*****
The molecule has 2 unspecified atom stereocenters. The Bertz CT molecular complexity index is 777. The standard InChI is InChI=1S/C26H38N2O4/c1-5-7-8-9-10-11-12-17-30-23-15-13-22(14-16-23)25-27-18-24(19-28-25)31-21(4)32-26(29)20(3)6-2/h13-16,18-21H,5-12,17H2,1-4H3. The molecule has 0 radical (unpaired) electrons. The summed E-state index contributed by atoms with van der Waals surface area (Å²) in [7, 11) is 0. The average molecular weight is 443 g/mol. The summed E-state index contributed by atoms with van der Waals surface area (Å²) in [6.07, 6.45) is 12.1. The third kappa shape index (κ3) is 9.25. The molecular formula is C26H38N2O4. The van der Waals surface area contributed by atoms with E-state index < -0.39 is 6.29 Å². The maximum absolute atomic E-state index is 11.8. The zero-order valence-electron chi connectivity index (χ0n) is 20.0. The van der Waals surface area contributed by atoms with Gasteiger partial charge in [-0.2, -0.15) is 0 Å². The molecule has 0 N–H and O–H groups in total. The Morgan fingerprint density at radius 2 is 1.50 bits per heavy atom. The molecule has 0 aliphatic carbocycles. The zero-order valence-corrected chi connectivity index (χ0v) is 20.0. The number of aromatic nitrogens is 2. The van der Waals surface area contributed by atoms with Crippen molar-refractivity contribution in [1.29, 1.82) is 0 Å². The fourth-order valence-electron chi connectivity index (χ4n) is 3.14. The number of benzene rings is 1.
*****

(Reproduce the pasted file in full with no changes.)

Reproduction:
The molecule has 2 unspecified atom stereocenters. The Bertz CT molecular complexity index is 777. The standard InChI is InChI=1S/C26H38N2O4/c1-5-7-8-9-10-11-12-17-30-23-15-13-22(14-16-23)25-27-18-24(19-28-25)31-21(4)32-26(29)20(3)6-2/h13-16,18-21H,5-12,17H2,1-4H3. The molecule has 0 radical (unpaired) electrons. The summed E-state index contributed by atoms with van der Waals surface area (Å²) in [7, 11) is 0. The average molecular weight is 443 g/mol. The summed E-state index contributed by atoms with van der Waals surface area (Å²) in [6.07, 6.45) is 12.1. The third kappa shape index (κ3) is 9.25. The molecular formula is C26H38N2O4. The van der Waals surface area contributed by atoms with E-state index < -0.39 is 6.29 Å². The maximum absolute atomic E-state index is 11.8. The zero-order valence-electron chi connectivity index (χ0n) is 20.0. The van der Waals surface area contributed by atoms with Gasteiger partial charge in [-0.2, -0.15) is 0 Å². The molecule has 0 N–H and O–H groups in total. The Morgan fingerprint density at radius 2 is 1.50 bits per heavy atom. The molecule has 0 aliphatic carbocycles. The zero-order valence-corrected chi connectivity index (χ0v) is 20.0. The number of aromatic nitrogens is 2. The van der Waals surface area contributed by atoms with Crippen molar-refractivity contribution in [1.29, 1.82) is 0 Å². The fourth-order valence-electron chi connectivity index (χ4n) is 3.14. The number of benzene rings is 1.